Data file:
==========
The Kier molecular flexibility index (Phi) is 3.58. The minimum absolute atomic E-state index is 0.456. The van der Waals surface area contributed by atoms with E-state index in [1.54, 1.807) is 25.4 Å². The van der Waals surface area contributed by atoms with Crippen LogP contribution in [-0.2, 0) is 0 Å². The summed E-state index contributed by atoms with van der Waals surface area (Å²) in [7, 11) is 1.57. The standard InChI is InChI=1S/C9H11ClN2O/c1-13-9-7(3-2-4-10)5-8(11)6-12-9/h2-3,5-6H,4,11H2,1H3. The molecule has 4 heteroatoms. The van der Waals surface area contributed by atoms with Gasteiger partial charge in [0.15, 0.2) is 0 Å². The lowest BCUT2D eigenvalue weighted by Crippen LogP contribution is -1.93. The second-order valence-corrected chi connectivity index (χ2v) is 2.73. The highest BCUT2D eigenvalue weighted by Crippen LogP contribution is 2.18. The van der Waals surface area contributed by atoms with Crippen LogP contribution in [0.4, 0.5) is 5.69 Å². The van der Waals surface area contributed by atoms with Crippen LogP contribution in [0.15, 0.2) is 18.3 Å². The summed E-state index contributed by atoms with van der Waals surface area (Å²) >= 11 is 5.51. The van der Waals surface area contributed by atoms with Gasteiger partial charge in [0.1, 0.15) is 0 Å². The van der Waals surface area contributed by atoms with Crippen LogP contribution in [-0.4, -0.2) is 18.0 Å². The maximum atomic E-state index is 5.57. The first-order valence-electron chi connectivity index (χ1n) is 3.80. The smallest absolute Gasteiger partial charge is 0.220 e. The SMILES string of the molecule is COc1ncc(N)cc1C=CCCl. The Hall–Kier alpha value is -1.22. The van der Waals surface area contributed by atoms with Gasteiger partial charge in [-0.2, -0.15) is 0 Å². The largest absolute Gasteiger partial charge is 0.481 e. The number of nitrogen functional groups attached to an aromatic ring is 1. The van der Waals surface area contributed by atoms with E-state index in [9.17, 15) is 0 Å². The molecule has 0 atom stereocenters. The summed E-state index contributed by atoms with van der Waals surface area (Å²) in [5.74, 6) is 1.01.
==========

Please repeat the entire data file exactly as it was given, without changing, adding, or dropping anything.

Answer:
The Kier molecular flexibility index (Phi) is 3.58. The minimum absolute atomic E-state index is 0.456. The van der Waals surface area contributed by atoms with E-state index in [1.54, 1.807) is 25.4 Å². The van der Waals surface area contributed by atoms with Crippen LogP contribution in [-0.2, 0) is 0 Å². The summed E-state index contributed by atoms with van der Waals surface area (Å²) in [7, 11) is 1.57. The standard InChI is InChI=1S/C9H11ClN2O/c1-13-9-7(3-2-4-10)5-8(11)6-12-9/h2-3,5-6H,4,11H2,1H3. The molecule has 4 heteroatoms. The van der Waals surface area contributed by atoms with Gasteiger partial charge in [0.15, 0.2) is 0 Å². The lowest BCUT2D eigenvalue weighted by Crippen LogP contribution is -1.93. The second-order valence-corrected chi connectivity index (χ2v) is 2.73. The highest BCUT2D eigenvalue weighted by Crippen LogP contribution is 2.18. The van der Waals surface area contributed by atoms with Crippen LogP contribution in [0.4, 0.5) is 5.69 Å². The van der Waals surface area contributed by atoms with Crippen LogP contribution in [0.15, 0.2) is 18.3 Å². The summed E-state index contributed by atoms with van der Waals surface area (Å²) >= 11 is 5.51. The van der Waals surface area contributed by atoms with Gasteiger partial charge in [0.1, 0.15) is 0 Å². The van der Waals surface area contributed by atoms with Crippen LogP contribution in [-0.4, -0.2) is 18.0 Å². The maximum atomic E-state index is 5.57. The first-order valence-electron chi connectivity index (χ1n) is 3.80. The smallest absolute Gasteiger partial charge is 0.220 e. The SMILES string of the molecule is COc1ncc(N)cc1C=CCCl. The Hall–Kier alpha value is -1.22. The van der Waals surface area contributed by atoms with Gasteiger partial charge in [-0.2, -0.15) is 0 Å². The largest absolute Gasteiger partial charge is 0.481 e. The number of nitrogen functional groups attached to an aromatic ring is 1. The van der Waals surface area contributed by atoms with E-state index in [9.17, 15) is 0 Å². The molecule has 0 atom stereocenters. The summed E-state index contributed by atoms with van der Waals surface area (Å²) in [5.74, 6) is 1.01.